A California appellate court recently handed an insurer a nasty defeat in a case involving some pretty sharp elbows by the insurer during the adjustment of a property-loss claim. In Stephens & Stephens XII, LLC v. Fireman’s Fund Ins. Co. (Nov. 24, 2014), the insured owned a warehouse that burglars had heavily damaged, including stripping wiring and electrical components from the building. For several years after the loss, the insured and insurer disputed the value of the covered “replacement cost” to fully repair the damages to the building (the insurer suspected that much of the damage occurred in the month before two burglars were caught in the act, which was only three days after the insurer’s coverage had started).

At trial, the jury found in the insured’s favor as to the timing of the loss, awarded a little over $2.1 million as the value of the “replacement cost” coverage. But the insurer convinced the judge to enter a judgment ignoring the jury’s determination because the insured had not complied with the policy’s requirement to first repair or replace the property before the insurer would pay a dime of those costs.

This trial victory was short-lived. On appeal, the appellate court rejected the insurer’s argument that payment could be held hostage to requiring the insured to come up with the repair money before being reimbursed, noting that payment of an “actual cost” claim (that is, the value of the loss minus depreciation) before repairs begin usually acts like “seed money” to get the ball rolling on repairs. The insured in this case did not want, and did not make, this limited claim as an initial step.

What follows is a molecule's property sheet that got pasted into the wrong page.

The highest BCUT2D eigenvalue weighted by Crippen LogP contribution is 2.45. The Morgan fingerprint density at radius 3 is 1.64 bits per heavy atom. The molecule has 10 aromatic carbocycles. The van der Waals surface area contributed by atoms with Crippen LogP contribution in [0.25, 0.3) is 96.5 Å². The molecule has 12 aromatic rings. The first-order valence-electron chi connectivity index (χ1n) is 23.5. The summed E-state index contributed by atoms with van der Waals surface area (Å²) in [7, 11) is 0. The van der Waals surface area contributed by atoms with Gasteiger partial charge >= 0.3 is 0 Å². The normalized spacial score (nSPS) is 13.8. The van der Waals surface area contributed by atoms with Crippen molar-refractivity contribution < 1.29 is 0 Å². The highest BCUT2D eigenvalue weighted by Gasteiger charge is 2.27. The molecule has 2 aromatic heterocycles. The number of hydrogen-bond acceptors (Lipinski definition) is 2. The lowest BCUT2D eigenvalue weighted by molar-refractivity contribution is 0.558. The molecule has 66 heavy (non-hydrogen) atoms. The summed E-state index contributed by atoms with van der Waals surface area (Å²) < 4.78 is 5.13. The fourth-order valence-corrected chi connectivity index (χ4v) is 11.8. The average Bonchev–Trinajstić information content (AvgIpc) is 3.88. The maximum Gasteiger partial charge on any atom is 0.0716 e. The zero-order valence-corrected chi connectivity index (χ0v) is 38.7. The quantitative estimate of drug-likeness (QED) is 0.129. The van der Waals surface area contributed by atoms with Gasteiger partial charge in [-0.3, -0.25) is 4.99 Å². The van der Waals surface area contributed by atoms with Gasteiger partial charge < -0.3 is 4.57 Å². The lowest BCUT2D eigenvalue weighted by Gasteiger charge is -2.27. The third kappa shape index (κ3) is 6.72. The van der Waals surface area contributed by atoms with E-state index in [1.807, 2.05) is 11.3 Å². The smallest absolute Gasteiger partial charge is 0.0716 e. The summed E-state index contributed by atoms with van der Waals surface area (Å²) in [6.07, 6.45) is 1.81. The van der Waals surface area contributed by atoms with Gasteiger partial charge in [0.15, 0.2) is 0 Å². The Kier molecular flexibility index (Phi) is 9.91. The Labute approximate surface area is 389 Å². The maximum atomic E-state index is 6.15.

In a laudable nod to questions about fairness and bargaining position, the court noted that an insured without deep pockets would face a difficult task to convince a lender to finance repairs as long as the insurer refused to acknowledge coverage for a loss. Accordingly, the court refused to require strict adherence to the policy requirements, holding that the insured was entitled to a “conditional judgment” that obligated the insurer to pay after repairs were completed: “When an insurer’s decision to decline coverage materially hinders an insured from repairing damaged property, procedural obstacles to obtaining the replacement-cost value should be excused.”

But this victory against the insurer’s attempt to starve the insured into victory was not the end of the insurer’s troubles. In an unpublished part of the opinion, the court also upheld the jury’s award for the insured’s “lost rent” for a 44-month period, including the years-long delay in repairs caused by the insurer’s wrongful denial of coverage. This added another $2.1 million to the insured’s recovery — and a stinging reminder to insurers that courts will not tolerate unfair leverage during negotiations with insureds over the value of a loss.

Opinion reprinted from WestlawNext with permission of Thomson Reuters. If you wish to check the currency of this case by using KeyCite on WestlawNext, please visit www.next.westlaw.com.